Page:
Judicial Supremacy in Comparative Constitutional Law

75 Pages Posted: 20 Apr 2017 Last revised: 14 Sep 2020

See all articles by Manoj Mate

Manoj Mate

DePaul University - College of Law

Date Written: April 19, 2017


This article challenges the prevailing conception of judicial supremacy in comparative constitutional law as informed by U.S. and western models of constitutionalism, and argues for reconceptualizing judicial supremacy in a way that captures the broader range of institutional roles courts play globally. Drawing on insights from global constitutional systems, this is the first article to argue for and develop an institutional conception of judicial supremacy that focuses on three key institutional roles played by courts globally: constitutional guardianship, institutional guardianship, and governance optimization. It then provides a dynamic account of the emergence of “expansive” judicial supremacy in India through a study of the Indian Supreme Court’s assertion of these institutional roles.

The article seeks to uncover the institutional conception of judicial supremacy and its global applicability by comparatively analyzing the institutional roles asserted by courts in India, Germany, Turkey, Colombia, and South Africa. It concludes by suggesting that India represents an “expansive” model of judicial supremacy that poses challenges for regime politics theories of judicial power and constitutionalism, by illustrating how courts themselves can redefine constitutional norms, consolidate institutional control over the judiciary, and restructure governance. Reconceptualizing judicial supremacy based on courts’ institutional roles has implications for the comparative study of public law and courts, and normative implications in terms of understanding the broad and varied role courts can play in protecting and stabilizing constitutionalism.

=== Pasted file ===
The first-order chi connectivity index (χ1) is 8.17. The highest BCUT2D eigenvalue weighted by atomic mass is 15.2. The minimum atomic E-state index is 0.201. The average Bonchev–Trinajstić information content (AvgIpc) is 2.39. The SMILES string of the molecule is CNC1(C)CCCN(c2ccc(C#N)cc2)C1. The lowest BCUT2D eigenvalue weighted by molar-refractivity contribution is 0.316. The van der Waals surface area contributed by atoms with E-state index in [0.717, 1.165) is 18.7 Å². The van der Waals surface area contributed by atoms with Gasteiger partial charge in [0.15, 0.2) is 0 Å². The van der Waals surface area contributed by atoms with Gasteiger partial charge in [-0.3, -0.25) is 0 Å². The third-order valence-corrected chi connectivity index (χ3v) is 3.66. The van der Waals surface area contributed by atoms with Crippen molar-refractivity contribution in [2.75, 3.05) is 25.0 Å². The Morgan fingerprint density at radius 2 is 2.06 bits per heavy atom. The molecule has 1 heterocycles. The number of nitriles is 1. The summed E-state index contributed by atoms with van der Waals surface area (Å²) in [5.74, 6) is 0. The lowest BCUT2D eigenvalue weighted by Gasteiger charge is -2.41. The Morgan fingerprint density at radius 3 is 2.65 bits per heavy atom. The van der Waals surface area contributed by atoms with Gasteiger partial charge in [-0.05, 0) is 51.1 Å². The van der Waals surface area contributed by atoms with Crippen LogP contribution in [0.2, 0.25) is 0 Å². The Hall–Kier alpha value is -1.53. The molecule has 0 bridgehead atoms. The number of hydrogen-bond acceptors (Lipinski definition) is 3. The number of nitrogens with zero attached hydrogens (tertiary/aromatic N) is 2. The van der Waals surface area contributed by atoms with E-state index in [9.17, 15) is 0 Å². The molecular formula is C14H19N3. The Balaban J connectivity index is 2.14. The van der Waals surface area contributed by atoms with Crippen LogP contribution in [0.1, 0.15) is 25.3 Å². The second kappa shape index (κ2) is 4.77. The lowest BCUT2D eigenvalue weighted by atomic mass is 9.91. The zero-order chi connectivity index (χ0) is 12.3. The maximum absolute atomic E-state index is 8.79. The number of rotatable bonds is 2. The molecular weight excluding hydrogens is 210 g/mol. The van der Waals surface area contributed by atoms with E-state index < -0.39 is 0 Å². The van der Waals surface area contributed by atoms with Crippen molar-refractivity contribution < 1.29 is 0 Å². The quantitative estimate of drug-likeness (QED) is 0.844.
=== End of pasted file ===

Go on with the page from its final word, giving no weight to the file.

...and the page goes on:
Keywords: constitutionalism, colombia, turkey, germany, india, south africa, judicial appointments, constitutional guardian, basic structure doctrine, constitutional entrenchment, judicial supremacy, comparative constitutional law, judicial appointments

Suggested Citation

Mate, Manoj, Judicial Supremacy in Comparative Constitutional Law (April 19, 2017). Tulane Law Review, Vol. 92, No, 2, 2017 Forthcoming, UC Berkeley Public Law Research Paper, Available at SSRN: https://ssrn.com/abstract=2955300

Manoj Mate (Contact Author)

DePaul University - College of Law ( email )

25 E. Jackson Blvd.
Chicago, IL Cook County 60604-2287
United States

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